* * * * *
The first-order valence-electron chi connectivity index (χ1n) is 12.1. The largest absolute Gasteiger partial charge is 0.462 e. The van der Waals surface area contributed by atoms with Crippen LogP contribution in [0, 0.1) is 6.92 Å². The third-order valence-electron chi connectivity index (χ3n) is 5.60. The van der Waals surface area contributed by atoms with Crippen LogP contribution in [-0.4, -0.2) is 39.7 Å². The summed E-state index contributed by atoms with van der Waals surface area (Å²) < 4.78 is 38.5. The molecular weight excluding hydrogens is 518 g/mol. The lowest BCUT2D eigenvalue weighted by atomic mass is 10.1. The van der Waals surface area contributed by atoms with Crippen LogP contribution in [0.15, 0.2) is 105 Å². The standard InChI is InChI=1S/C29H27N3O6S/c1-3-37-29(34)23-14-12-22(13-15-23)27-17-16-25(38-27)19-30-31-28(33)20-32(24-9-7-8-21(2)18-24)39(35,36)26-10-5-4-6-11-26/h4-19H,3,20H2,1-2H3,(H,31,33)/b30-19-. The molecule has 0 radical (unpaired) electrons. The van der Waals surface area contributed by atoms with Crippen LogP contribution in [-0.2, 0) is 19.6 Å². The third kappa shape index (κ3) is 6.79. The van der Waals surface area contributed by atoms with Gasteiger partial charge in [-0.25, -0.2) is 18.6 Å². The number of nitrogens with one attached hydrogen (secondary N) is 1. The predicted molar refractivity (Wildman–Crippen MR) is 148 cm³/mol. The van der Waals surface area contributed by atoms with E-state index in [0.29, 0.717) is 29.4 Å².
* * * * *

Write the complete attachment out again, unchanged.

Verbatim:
The first-order valence-electron chi connectivity index (χ1n) is 12.1. The largest absolute Gasteiger partial charge is 0.462 e. The van der Waals surface area contributed by atoms with Crippen LogP contribution in [0, 0.1) is 6.92 Å². The third-order valence-electron chi connectivity index (χ3n) is 5.60. The van der Waals surface area contributed by atoms with Crippen LogP contribution in [-0.4, -0.2) is 39.7 Å². The summed E-state index contributed by atoms with van der Waals surface area (Å²) < 4.78 is 38.5. The molecular weight excluding hydrogens is 518 g/mol. The lowest BCUT2D eigenvalue weighted by atomic mass is 10.1. The van der Waals surface area contributed by atoms with Crippen LogP contribution in [0.15, 0.2) is 105 Å². The standard InChI is InChI=1S/C29H27N3O6S/c1-3-37-29(34)23-14-12-22(13-15-23)27-17-16-25(38-27)19-30-31-28(33)20-32(24-9-7-8-21(2)18-24)39(35,36)26-10-5-4-6-11-26/h4-19H,3,20H2,1-2H3,(H,31,33)/b30-19-. The molecule has 0 radical (unpaired) electrons. The van der Waals surface area contributed by atoms with Crippen LogP contribution in [-0.2, 0) is 19.6 Å². The third kappa shape index (κ3) is 6.79. The van der Waals surface area contributed by atoms with Gasteiger partial charge in [-0.25, -0.2) is 18.6 Å². The number of nitrogens with one attached hydrogen (secondary N) is 1. The predicted molar refractivity (Wildman–Crippen MR) is 148 cm³/mol. The van der Waals surface area contributed by atoms with E-state index in [0.29, 0.717) is 29.4 Å².